Wendy Davis Open Carry: Alienating Her Base?
Perhaps it’s a testament to Wendy Davis’ controversial image and growing national profile, or to the size and importance of Texas on the national stage, but seriously…why is the Texas Governor’s race getting so much national media attention? Particularly from conservatives?
I’m inclined to think the right-leaning media’s obsessive focus on Davis says more about her strengths as a candidate than her critics would like to admit. Otherwise, why can’t 24 hours pass without new op-eds and analysis about her campaign?
If her campaign is so doomed, and she’s not a threat, why not shut up about it, and cover something else? (note: I realize I’m contributing to the exact thing I’m complaining about, giving attention to the topic. But it’s an honest question. I’m curious why Davis and the Texas race continues to attract media attention)
Start from the premise that Wendy Davis probably was going to lose the election against Greg Abbott no matter what.
But probably wasn’t a sure thing. Abbott never was in Edwin Edwards territory: “The only way I can lose this election is if I’m caught in bed with either a dead girl or a live boy.”
It didn’t help that Davis’s narrative of being a struggling teenage single mom who brought herself up by her bootstraps all the way to Harvard Law School fell apart.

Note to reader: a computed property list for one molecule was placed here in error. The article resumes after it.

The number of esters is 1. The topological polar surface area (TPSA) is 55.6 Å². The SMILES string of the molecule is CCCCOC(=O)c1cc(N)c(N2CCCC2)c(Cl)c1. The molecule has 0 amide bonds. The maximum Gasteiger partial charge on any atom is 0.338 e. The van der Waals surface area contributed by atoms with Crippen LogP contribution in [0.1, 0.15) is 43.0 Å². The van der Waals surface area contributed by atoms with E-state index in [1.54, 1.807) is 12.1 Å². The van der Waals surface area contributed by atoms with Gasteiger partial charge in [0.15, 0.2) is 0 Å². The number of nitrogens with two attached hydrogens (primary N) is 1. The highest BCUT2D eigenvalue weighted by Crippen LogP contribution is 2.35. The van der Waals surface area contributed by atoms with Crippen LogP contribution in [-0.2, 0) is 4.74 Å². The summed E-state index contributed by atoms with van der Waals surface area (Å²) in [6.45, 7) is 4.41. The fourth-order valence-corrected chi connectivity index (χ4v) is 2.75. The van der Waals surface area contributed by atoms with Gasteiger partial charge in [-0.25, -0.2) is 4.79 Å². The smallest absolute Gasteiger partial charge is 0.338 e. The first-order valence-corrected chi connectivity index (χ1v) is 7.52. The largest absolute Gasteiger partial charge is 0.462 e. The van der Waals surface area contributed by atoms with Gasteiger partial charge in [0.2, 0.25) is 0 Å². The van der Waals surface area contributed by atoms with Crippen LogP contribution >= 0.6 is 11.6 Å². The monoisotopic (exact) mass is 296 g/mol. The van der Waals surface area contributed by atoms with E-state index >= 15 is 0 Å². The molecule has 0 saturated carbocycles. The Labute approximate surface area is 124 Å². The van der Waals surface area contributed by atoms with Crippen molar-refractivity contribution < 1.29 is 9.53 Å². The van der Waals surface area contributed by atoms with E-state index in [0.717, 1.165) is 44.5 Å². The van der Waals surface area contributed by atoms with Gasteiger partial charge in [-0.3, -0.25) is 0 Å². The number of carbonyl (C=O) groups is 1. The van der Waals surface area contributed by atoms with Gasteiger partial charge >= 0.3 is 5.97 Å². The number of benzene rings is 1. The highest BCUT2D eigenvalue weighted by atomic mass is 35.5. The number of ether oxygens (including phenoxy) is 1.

On a personal note, Andrew Breitbart is one of the reasons punditfromanotherplanet exists. I read his book, two or three years ago, and it ignited a series of events and discoveries that inspired and activated me–like a lot of people exposed to Andrew’s magnetic, generous personality–it’s not passive reading, it’s a call to join the revolution, and raise some hell. If you’ve not read it yet, it’s available as an ebook now, too.
From the book’s manic introduction, to its updated conclusion (to include the Weiner episode and crazy press conference) it’s a wild ride. He’d just taken down Anthony Weiner, and had to defend his own reputation against a breathtakingly vicious smear effort. Andrew emerged–with style–stronger and more victorious, principled, and fair, than any of his critics would have imagined.
Sunday, October 27, 2013, William A. Jacobson writes:
…may be the best interview of Andrew I’ve ever seen.
And it’s as relevant, if not more so, now as it was back then.
There’s so much in it, listen to it all.
At 8:45 Andrew describes highly-credentialed mainstream journalists as “the most arrogant bastards you could possibly meet in your entire life.” Sounds about right. Maybe understatement.
Two years later Andrew died.